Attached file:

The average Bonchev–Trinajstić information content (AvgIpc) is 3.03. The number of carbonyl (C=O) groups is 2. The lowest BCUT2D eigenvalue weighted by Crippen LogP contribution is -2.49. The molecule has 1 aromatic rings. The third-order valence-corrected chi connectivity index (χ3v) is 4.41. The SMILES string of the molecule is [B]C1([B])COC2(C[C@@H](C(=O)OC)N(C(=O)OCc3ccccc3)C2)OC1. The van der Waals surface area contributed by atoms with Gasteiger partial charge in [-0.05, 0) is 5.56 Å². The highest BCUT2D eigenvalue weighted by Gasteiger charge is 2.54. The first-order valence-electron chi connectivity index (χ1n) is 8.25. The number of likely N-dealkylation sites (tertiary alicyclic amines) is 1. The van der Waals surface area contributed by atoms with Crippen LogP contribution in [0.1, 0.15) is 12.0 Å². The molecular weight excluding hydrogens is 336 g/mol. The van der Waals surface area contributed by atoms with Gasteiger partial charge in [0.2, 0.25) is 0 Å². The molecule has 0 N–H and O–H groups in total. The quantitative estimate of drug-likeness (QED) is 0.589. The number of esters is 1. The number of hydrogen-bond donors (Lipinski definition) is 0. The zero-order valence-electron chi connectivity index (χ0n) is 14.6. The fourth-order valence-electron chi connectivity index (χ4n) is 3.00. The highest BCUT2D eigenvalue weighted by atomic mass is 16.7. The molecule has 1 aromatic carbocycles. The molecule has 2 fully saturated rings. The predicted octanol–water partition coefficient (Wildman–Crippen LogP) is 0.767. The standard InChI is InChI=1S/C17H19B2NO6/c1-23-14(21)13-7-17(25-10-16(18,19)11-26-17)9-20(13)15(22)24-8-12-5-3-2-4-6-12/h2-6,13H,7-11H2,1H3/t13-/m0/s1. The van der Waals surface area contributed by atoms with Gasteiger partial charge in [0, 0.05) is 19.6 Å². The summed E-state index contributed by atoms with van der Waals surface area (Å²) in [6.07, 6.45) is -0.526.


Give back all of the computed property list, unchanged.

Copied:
The average Bonchev–Trinajstić information content (AvgIpc) is 3.03. The number of carbonyl (C=O) groups is 2. The lowest BCUT2D eigenvalue weighted by Crippen LogP contribution is -2.49. The molecule has 1 aromatic rings. The third-order valence-corrected chi connectivity index (χ3v) is 4.41. The SMILES string of the molecule is [B]C1([B])COC2(C[C@@H](C(=O)OC)N(C(=O)OCc3ccccc3)C2)OC1. The van der Waals surface area contributed by atoms with Gasteiger partial charge in [-0.05, 0) is 5.56 Å². The highest BCUT2D eigenvalue weighted by Gasteiger charge is 2.54. The first-order valence-electron chi connectivity index (χ1n) is 8.25. The number of likely N-dealkylation sites (tertiary alicyclic amines) is 1. The van der Waals surface area contributed by atoms with Crippen LogP contribution in [0.1, 0.15) is 12.0 Å². The molecular weight excluding hydrogens is 336 g/mol. The van der Waals surface area contributed by atoms with Gasteiger partial charge in [0.2, 0.25) is 0 Å². The molecule has 0 N–H and O–H groups in total. The quantitative estimate of drug-likeness (QED) is 0.589. The number of esters is 1. The number of hydrogen-bond donors (Lipinski definition) is 0. The zero-order valence-electron chi connectivity index (χ0n) is 14.6. The fourth-order valence-electron chi connectivity index (χ4n) is 3.00. The highest BCUT2D eigenvalue weighted by atomic mass is 16.7. The molecule has 1 aromatic carbocycles. The molecule has 2 fully saturated rings. The predicted octanol–water partition coefficient (Wildman–Crippen LogP) is 0.767. The standard InChI is InChI=1S/C17H19B2NO6/c1-23-14(21)13-7-17(25-10-16(18,19)11-26-17)9-20(13)15(22)24-8-12-5-3-2-4-6-12/h2-6,13H,7-11H2,1H3/t13-/m0/s1. The van der Waals surface area contributed by atoms with Gasteiger partial charge in [0, 0.05) is 19.6 Å². The summed E-state index contributed by atoms with van der Waals surface area (Å²) in [6.07, 6.45) is -0.526.